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Arch Phys Med Rehabil. 2012 Oct;93(10):1685-91. doi: 10.1016/j.apmr.2012.03.033. Epub 2012 Apr 12.

Evidence of detraining after 12-week home-based exercise programs designed to reduce fall-risk factors in older people recently discharged from hospital.

Author information

1
Department of Aged Care and Rehabilitation, Royal North Shore Hospital, Sydney, Australia. cmvog@med.usyd.edu.au

Abstract

OBJECTIVE:

To measure the extent to which improved sensorimotor function and balance resulting from a 12-week exercise intervention were retained 12 weeks after exercise cessation in older adults recently discharged from hospital.

DESIGN:

Randomized controlled trial with reassessment 12 weeks after exercise cessation.

SETTING:

Home-based exercises.

PARTICIPANTS:

Adults (N=180) aged 65 years and older recently discharged from hospital (mean length of stay, 12.3±10.6d).

INTERVENTIONS:

Weight-bearing (WB) exercises (n=60), seated resistance (SR) exercises (n=60), or social visits (n=60).

MAIN OUTCOME MEASURES:

Physiological Profile Assessment (PPA), a composite sensorimotor fall-risk score, and 2 measures of controlled leaning balance assessed at baseline, immediately after the intervention (12wk, 95% assessed), and again 12 weeks later (24wk, 92% assessed).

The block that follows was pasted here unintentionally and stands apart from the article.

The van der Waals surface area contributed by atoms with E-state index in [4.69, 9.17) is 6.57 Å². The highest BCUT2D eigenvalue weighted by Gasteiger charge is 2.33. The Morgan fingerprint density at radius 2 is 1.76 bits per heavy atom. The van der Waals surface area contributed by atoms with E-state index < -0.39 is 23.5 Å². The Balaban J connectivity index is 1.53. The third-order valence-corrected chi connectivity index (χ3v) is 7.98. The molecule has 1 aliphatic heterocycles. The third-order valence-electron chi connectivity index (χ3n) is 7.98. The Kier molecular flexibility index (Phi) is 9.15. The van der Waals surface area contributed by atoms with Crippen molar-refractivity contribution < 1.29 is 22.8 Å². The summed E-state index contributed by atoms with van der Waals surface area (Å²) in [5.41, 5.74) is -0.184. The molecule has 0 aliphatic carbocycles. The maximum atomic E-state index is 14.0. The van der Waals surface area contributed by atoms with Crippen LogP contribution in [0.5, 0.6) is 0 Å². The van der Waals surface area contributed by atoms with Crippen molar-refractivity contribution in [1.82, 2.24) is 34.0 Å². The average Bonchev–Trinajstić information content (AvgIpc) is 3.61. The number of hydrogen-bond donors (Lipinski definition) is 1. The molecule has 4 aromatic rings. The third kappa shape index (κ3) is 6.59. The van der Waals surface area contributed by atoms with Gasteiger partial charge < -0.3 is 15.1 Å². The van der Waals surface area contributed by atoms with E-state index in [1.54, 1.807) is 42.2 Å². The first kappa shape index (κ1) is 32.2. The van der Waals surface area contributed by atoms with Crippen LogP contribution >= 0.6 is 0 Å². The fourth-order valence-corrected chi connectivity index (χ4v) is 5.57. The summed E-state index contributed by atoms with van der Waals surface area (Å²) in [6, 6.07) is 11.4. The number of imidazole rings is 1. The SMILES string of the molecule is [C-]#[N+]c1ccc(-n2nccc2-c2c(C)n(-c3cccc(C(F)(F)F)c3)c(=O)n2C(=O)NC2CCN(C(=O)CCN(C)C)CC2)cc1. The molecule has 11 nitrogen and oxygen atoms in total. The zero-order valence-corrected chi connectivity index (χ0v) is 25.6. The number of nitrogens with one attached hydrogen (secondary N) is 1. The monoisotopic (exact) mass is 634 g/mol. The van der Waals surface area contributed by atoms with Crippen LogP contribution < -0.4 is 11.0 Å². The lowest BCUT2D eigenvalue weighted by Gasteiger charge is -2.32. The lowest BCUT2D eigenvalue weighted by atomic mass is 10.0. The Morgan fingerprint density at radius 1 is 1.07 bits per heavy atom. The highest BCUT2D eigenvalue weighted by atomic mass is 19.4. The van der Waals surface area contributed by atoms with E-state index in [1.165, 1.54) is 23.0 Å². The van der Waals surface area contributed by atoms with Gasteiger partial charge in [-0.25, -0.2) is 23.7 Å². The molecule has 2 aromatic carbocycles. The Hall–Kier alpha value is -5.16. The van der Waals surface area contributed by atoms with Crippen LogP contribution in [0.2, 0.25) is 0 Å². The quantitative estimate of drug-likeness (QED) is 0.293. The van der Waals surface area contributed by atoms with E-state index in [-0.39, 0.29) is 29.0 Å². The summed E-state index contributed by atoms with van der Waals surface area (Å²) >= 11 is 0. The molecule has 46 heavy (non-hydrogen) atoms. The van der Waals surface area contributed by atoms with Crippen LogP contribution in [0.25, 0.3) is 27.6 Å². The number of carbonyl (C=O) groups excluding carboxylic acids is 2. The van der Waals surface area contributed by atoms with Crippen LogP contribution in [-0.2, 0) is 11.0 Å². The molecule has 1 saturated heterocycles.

RESULTS:

After the initial improvements in outcomes found at 12 weeks, both the SR and WB exercise groups showed detraining effects at 24 weeks. The PPA fall-risk scores for both SR and WB groups returned to close to baseline values, and there was no significant difference between groups at 24 weeks when controlling for baseline scores (P=.924). WB exercise participants lost up to half of the improvement in the maximal balance range and coordinated stability tests. There was no difference between groups for the maximal balance range test at 24 weeks when controlling for baseline scores (P=.207), but between-group differences were maintained for the coordinated stability test (P=.017).

CONCLUSIONS:

Balance improvements and fall-risk reductions associated with a 12-week home-based exercise program in older adults were partially to totally lost 12 weeks after the cessation of the intervention. These significant detraining effects suggest that sustained adherence to falls prevention exercise programs is required to reduce fall risk.

PMID:
22504154
DOI:
10.1016/j.apmr.2012.03.033
[Indexed for MEDLINE]

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